Today, the house has been declared a California Historical Landmark and is registered with the National Park Service as "a large, odd dwelling with an unknown number of rooms."
Most would say that such a place must still harbor at least a few of the ghosts who came to reside there at the invitation of Sarah Winchester. The question is though, do they really haunt the place? Some would say that perhaps no ghosts ever walked there at all.... that the Winchester mansion is nothing more than the product of an eccentric womanâ€™s mind and too much wealth being allowed into the wrong hands.
There is no question that we can regard the place as one of the world's "largest haunted houses", based on nothing more than the legend of the place alone. Is this a case where we need to draw the line between what is a real haunted spot ..and what is a really great story?
There have been a number of strange events reported at the Winchester House for many years and they continue to be reported today. Dozens of psychics have visited the house over the years and most have come away convinced, or claim to be convinced, that spirits still wander the place. In addition to the ghost of Sarah Winchester, there have also been many other sightings throughout the years.
In the years that the house has been open to the public, employees and visitors alike have had unusual encounters here. There have been footsteps; banging doors; mysterious voices; windows that bang so hard they shatter; cold spots; strange moving lights; doorknobs that turn by themselves.... and don't forget the scores of psychics who have their own claims of phenomena to report.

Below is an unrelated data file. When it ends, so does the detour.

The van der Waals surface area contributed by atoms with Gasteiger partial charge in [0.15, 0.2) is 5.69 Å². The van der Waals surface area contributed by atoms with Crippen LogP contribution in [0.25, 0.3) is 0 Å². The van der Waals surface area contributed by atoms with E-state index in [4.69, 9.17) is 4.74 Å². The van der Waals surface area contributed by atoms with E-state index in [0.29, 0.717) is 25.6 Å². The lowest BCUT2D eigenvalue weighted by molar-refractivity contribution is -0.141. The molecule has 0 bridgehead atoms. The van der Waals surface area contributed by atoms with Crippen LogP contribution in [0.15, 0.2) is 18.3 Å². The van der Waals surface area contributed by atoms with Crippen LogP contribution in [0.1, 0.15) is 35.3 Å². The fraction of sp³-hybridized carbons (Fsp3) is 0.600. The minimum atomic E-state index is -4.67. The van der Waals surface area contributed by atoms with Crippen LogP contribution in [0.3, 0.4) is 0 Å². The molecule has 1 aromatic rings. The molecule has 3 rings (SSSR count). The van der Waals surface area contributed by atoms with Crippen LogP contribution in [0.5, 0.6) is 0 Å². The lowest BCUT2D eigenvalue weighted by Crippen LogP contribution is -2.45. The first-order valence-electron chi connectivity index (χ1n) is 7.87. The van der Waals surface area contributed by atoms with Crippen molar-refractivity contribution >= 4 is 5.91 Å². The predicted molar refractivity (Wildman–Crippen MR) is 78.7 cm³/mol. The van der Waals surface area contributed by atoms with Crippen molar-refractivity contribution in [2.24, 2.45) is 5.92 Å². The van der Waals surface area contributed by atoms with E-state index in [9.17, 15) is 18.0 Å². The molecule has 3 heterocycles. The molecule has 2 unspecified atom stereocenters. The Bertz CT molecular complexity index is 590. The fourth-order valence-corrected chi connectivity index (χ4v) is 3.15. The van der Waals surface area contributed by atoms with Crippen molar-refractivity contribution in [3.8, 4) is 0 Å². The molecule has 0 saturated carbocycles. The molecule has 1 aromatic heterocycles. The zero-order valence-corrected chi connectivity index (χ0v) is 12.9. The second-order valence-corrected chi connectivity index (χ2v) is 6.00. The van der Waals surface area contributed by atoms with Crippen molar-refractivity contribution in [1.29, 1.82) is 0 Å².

So based on this, the upcoming horror movie "Winchester: The House That Ghosts Built" was shot partly in the real Winchester House in San Jose and stars Academy Award-winner Helen Mirren as Sarah Winchester, widow of millionaire gun manufacturer William Winchester.
Australian siblings Michael and Peter Spierig directed the film. The team have only a few other directing credits under their belt, notably the soon-to-be released Jigsaw (yet another sequel in the never-ending Saw series) and 2003â€™s Undead, a weird zombie comedy that got little attention at the box office, but has since enjoyed minor cult success.
Watch the trailer now: